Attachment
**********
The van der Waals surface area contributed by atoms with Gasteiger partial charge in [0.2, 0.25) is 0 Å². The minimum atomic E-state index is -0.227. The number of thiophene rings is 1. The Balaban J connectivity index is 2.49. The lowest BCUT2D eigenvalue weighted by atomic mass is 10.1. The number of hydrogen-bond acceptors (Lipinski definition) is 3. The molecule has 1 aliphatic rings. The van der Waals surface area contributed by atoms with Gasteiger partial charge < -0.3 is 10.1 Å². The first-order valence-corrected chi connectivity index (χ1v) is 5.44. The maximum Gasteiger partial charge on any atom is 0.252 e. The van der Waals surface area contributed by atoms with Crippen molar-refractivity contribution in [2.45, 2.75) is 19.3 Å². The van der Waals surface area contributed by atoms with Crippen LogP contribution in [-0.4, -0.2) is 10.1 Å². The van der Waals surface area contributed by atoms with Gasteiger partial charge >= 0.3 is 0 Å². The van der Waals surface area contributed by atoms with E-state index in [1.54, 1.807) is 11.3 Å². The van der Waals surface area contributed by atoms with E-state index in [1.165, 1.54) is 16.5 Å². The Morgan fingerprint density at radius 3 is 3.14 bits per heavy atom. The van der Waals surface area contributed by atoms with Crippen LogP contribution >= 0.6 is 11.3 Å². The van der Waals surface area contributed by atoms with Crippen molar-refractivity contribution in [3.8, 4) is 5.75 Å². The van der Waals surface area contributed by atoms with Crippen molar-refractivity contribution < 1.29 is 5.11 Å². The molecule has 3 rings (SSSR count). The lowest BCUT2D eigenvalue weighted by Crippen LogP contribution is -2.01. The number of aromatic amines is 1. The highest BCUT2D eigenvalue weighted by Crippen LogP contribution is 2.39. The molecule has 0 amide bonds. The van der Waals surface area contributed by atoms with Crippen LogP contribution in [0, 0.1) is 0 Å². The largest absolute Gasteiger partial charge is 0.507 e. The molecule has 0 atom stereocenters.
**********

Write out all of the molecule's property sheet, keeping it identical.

The van der Waals surface area contributed by atoms with Gasteiger partial charge in [0.2, 0.25) is 0 Å². The minimum atomic E-state index is -0.227. The number of thiophene rings is 1. The Balaban J connectivity index is 2.49. The lowest BCUT2D eigenvalue weighted by atomic mass is 10.1. The number of hydrogen-bond acceptors (Lipinski definition) is 3. The molecule has 1 aliphatic rings. The van der Waals surface area contributed by atoms with Gasteiger partial charge < -0.3 is 10.1 Å². The first-order valence-corrected chi connectivity index (χ1v) is 5.44. The maximum Gasteiger partial charge on any atom is 0.252 e. The van der Waals surface area contributed by atoms with Crippen molar-refractivity contribution in [2.45, 2.75) is 19.3 Å². The van der Waals surface area contributed by atoms with Crippen LogP contribution in [-0.4, -0.2) is 10.1 Å². The van der Waals surface area contributed by atoms with Gasteiger partial charge >= 0.3 is 0 Å². The van der Waals surface area contributed by atoms with E-state index in [1.54, 1.807) is 11.3 Å². The van der Waals surface area contributed by atoms with E-state index in [1.165, 1.54) is 16.5 Å². The Morgan fingerprint density at radius 3 is 3.14 bits per heavy atom. The van der Waals surface area contributed by atoms with Crippen LogP contribution >= 0.6 is 11.3 Å². The van der Waals surface area contributed by atoms with Crippen molar-refractivity contribution in [3.8, 4) is 5.75 Å². The van der Waals surface area contributed by atoms with Crippen molar-refractivity contribution < 1.29 is 5.11 Å². The molecule has 3 rings (SSSR count). The lowest BCUT2D eigenvalue weighted by Crippen LogP contribution is -2.01. The number of aromatic amines is 1. The highest BCUT2D eigenvalue weighted by Crippen LogP contribution is 2.39. The molecule has 0 amide bonds. The van der Waals surface area contributed by atoms with Crippen LogP contribution in [0, 0.1) is 0 Å². The largest absolute Gasteiger partial charge is 0.507 e. The molecule has 0 atom stereocenters.